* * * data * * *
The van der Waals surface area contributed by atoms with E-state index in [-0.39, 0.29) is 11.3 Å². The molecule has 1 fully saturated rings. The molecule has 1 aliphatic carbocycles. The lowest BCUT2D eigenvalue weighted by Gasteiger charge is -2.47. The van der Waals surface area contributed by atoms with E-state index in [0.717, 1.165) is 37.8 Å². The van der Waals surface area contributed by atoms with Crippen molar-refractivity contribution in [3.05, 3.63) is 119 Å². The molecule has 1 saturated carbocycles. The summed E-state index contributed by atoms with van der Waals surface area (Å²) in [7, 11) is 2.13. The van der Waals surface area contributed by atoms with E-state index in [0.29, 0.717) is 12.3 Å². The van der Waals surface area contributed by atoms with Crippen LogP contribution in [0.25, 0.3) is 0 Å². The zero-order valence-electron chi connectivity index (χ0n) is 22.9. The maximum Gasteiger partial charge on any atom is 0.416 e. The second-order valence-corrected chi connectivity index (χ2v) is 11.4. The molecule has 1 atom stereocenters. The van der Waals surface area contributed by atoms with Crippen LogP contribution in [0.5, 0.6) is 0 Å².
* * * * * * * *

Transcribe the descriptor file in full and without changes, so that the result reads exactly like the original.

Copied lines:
The van der Waals surface area contributed by atoms with E-state index in [-0.39, 0.29) is 11.3 Å². The molecule has 1 fully saturated rings. The molecule has 1 aliphatic carbocycles. The lowest BCUT2D eigenvalue weighted by Gasteiger charge is -2.47. The van der Waals surface area contributed by atoms with E-state index in [0.717, 1.165) is 37.8 Å². The van der Waals surface area contributed by atoms with Crippen molar-refractivity contribution in [3.05, 3.63) is 119 Å². The molecule has 1 saturated carbocycles. The summed E-state index contributed by atoms with van der Waals surface area (Å²) in [7, 11) is 2.13. The van der Waals surface area contributed by atoms with E-state index in [0.29, 0.717) is 12.3 Å². The van der Waals surface area contributed by atoms with Crippen LogP contribution in [0.25, 0.3) is 0 Å². The zero-order valence-electron chi connectivity index (χ0n) is 22.9. The maximum Gasteiger partial charge on any atom is 0.416 e. The second-order valence-corrected chi connectivity index (χ2v) is 11.4. The molecule has 1 atom stereocenters. The van der Waals surface area contributed by atoms with Crippen LogP contribution in [0.5, 0.6) is 0 Å².